- The Explore the Bible lesson for March 29 focuses on Romans 5:1-11.
Not long ago, I happened to listen in as a parent who recently had lost a child spoke of dealing with the unspeakable grief of the death of a child. Parents are not supposed to bury their children. It’s supposed to be the other way around—except when it isn’t.
This heartbroken parent said: “You never get over it. You can only go through it.”
Too often, we are counseled by well-intentional people to “get closure” on this tragedy or that. This parent said there is no such thing as closure, only endurance.
That’s a perspective of life that can only comes with much maturity. In our early years, our parents or others would come to our rescue if things went awry. They would swoop in to remove an obstacle in our path or they would devise a solution for us.
In time, we come to discover that, in moments of great difficulty, not one, not even God, is going to swoop into our lives and make things “all better.” We only discover that, however, when we must do so. Like when the unspeakable horror of a child’s death visits us. We don’t come prepackaged with that maturity. There is so very much life we must live in order to attain that perspective.
Hope for eternity, hope for now
The text for today’s lesson is a remarkable and beautiful example about the blending of eternal hope with the affairs of our daily lives. Hope is not otherworldly. Hope is faith in the presence of eternal God in the everyday moments of daily life.
In the first part of this passage, the Apostle Paul is attempting to shore up our hope of life beyond this one. He certainly does that. However, there is more to this text than first meets the eye. It appears Paul also is attempting to describe how eternal hope is also “now” hope. It is a both/and kind of hope.
The way we experience that hope now is found in how we surrender ourselves to the greater purposes of God in Christ. To let go of our ever-present belief that if we try hard enough, we can fix anything. To give up the idea that if we believe hard enough, life will make sense and eventually produce whatever we believe we deserve or desire.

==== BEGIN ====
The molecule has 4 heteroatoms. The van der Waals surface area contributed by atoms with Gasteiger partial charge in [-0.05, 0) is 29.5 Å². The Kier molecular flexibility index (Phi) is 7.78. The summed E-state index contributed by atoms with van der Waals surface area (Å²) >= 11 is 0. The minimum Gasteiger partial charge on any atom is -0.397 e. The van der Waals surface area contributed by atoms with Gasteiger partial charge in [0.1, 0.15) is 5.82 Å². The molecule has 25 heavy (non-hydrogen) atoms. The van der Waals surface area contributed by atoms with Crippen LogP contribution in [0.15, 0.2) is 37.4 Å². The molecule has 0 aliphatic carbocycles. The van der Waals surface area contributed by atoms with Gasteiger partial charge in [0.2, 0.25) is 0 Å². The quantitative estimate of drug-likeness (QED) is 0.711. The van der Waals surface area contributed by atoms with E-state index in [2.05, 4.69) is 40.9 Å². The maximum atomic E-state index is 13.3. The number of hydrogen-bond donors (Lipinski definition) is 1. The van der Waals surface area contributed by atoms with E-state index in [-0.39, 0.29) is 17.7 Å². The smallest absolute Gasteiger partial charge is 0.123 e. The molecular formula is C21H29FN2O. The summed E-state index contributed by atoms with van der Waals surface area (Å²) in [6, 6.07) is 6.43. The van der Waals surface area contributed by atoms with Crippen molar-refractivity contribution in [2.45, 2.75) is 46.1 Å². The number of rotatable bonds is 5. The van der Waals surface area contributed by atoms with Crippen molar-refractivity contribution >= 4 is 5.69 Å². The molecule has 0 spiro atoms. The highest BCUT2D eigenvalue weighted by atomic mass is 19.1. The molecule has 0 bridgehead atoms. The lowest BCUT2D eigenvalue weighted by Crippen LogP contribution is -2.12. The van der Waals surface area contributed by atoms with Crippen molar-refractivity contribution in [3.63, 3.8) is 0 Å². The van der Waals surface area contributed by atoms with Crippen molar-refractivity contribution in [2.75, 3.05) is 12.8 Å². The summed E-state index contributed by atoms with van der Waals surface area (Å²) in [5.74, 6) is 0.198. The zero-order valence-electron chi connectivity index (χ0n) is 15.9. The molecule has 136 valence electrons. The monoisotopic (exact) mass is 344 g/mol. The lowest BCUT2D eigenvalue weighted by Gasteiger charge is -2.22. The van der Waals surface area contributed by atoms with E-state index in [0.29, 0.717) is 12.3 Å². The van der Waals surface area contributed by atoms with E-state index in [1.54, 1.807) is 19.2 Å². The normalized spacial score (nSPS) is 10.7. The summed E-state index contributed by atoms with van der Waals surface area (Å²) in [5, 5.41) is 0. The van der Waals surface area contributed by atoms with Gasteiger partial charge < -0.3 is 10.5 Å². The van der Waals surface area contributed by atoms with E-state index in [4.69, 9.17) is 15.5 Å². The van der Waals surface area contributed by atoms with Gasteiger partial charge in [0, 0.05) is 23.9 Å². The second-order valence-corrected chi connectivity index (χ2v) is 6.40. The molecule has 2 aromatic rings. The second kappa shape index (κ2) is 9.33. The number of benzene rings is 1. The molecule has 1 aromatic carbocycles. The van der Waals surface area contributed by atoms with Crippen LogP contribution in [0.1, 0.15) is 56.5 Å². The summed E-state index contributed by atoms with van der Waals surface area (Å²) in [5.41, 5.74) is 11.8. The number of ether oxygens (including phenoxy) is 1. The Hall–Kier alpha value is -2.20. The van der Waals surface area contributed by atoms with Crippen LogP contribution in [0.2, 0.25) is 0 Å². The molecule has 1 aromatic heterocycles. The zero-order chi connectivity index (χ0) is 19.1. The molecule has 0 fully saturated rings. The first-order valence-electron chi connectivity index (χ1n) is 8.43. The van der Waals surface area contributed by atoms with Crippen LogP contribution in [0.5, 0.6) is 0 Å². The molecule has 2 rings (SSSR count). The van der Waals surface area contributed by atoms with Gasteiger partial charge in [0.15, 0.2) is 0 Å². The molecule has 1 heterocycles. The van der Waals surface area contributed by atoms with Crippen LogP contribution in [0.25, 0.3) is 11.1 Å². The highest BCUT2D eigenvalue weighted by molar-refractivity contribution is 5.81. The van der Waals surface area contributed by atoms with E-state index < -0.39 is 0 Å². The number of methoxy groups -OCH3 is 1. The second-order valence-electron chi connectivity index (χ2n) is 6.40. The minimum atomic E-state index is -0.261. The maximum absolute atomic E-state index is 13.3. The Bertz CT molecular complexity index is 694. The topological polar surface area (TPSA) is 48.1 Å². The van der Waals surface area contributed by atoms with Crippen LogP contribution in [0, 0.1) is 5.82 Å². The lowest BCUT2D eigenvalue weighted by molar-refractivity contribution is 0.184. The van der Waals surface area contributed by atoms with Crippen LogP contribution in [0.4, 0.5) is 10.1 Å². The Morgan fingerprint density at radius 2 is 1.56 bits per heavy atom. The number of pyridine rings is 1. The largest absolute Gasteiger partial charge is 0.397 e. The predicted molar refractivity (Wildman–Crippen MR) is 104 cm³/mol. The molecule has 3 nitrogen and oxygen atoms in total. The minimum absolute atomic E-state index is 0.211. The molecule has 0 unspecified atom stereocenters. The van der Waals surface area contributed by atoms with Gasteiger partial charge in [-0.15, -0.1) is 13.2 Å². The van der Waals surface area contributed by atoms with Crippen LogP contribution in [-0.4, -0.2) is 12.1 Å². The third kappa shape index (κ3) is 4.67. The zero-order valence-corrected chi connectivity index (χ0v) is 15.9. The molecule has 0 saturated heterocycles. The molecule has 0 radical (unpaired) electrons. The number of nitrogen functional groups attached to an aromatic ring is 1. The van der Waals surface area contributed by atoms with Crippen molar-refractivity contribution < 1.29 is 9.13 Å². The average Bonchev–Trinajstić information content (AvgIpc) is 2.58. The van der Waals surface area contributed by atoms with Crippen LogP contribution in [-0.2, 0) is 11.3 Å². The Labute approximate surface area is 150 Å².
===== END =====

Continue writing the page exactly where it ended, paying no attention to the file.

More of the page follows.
The Bible nowhere makes such a promise. We are not promised anything with regard to how “things” turn out. We are promised the peace, specifically, peace with God. The One who started all of this will also bring all that is to its divinely ordained conclusion. We can have hope to keep moving on through life, through the worst life can offer, trusting God’s greater purpose. It is that hope that issues in peace here and now, no matter what.
A high school buddy died a couple of years ago after a years-long battle with malignant melanoma. His death bothered me deeply. I didn’t even know he was sick until shortly before his death. I communicated with a mutual friend about how I felt. In response, he said, “We’ll see him again.” Having that hope pours whole oceans of hope all over the hot coals of distress and anxiety and fear.
That means hope is not knowing everything is going to be OK. Hope is knowing that you are going to be OK even if everything isn’t OK.
Eyes on Jesus
We have no better role model for this truth than Jesus himself. “Let us run with perseverance the race that is marked out for us. Let us fix our eyes on Jesus, the author and perfecter of our faith, who for the joy set before him endured the cross, scorning its shame, and sat down at the right hand of God. Consider him who endured such opposition from sinful man, so that you will not grow weary and lose heart” (Hebrews 12:1-3).
Jesus scorned the humiliation of the cross. That means he hated the cross. How could he not? However, Jesus was able to endure the cross, go through it not around it, because the horror of the cross was worth what awaited him on the other side of it.
When Dad was teaching me how to drive, he took me out to a lone country two-lane paved road. As I began driving, I had a hard time keeping the car straight and not veering right and left. Dad told me to stop looking at the end of the hood and stare further down the road. By setting my sight on the bigger picture, driving in a straight line came almost naturally.
We can have peace now if we won’t focus as much on the pain we now know and fix our eyes on Jesus, on the bigger picture. No pain or ill can come into our lives without being swallowed up in the purpose of God for eternal-future lives and our eternal-present lives.
As we learn that essential faith discipline, we will learn what it means to be at peace with God, right here and right now. Living under the false assumption that we can conquer anything if we want to badly enough only leads to despair and cynicism and futility.
Living for what God has in mind for us, no matter what we suffer along the way, we will discover the joy of being at peace right here and right now.
Glen Schmucker is a writer and blogger in Fort Worth. He has served as a Texas Baptist pastor and as a hospice chaplain.